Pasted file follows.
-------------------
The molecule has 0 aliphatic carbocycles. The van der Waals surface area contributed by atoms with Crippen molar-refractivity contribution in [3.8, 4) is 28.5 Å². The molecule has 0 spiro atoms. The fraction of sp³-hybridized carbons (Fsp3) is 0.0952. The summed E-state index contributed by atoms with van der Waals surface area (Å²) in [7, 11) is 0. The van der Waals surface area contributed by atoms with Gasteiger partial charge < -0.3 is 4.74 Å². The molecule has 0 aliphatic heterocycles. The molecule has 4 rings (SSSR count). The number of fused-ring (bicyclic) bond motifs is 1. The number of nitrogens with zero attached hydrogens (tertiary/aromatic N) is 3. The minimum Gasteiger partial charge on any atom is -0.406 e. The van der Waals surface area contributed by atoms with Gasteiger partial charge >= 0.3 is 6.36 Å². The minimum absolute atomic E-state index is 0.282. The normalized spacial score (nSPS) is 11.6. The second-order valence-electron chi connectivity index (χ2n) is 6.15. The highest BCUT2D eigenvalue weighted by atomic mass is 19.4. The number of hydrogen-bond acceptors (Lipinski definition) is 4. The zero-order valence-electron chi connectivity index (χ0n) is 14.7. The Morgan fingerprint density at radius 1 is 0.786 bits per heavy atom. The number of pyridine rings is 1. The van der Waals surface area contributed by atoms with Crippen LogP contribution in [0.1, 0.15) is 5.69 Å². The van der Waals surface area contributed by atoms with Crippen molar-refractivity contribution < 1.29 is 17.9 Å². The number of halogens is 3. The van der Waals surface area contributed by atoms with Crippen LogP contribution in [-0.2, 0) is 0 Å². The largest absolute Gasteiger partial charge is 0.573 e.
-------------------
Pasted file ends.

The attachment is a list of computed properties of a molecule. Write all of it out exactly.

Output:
The molecule has 0 aliphatic carbocycles. The van der Waals surface area contributed by atoms with Crippen molar-refractivity contribution in [3.8, 4) is 28.5 Å². The molecule has 0 spiro atoms. The fraction of sp³-hybridized carbons (Fsp3) is 0.0952. The summed E-state index contributed by atoms with van der Waals surface area (Å²) in [7, 11) is 0. The van der Waals surface area contributed by atoms with Gasteiger partial charge < -0.3 is 4.74 Å². The molecule has 0 aliphatic heterocycles. The molecule has 4 rings (SSSR count). The number of fused-ring (bicyclic) bond motifs is 1. The number of nitrogens with zero attached hydrogens (tertiary/aromatic N) is 3. The minimum Gasteiger partial charge on any atom is -0.406 e. The van der Waals surface area contributed by atoms with Gasteiger partial charge >= 0.3 is 6.36 Å². The minimum absolute atomic E-state index is 0.282. The normalized spacial score (nSPS) is 11.6. The second-order valence-electron chi connectivity index (χ2n) is 6.15. The highest BCUT2D eigenvalue weighted by atomic mass is 19.4. The number of hydrogen-bond acceptors (Lipinski definition) is 4. The zero-order valence-electron chi connectivity index (χ0n) is 14.7. The Morgan fingerprint density at radius 1 is 0.786 bits per heavy atom. The number of pyridine rings is 1. The van der Waals surface area contributed by atoms with Crippen LogP contribution in [0.1, 0.15) is 5.69 Å². The van der Waals surface area contributed by atoms with Crippen molar-refractivity contribution < 1.29 is 17.9 Å². The number of halogens is 3. The van der Waals surface area contributed by atoms with Crippen LogP contribution in [-0.2, 0) is 0 Å². The largest absolute Gasteiger partial charge is 0.573 e.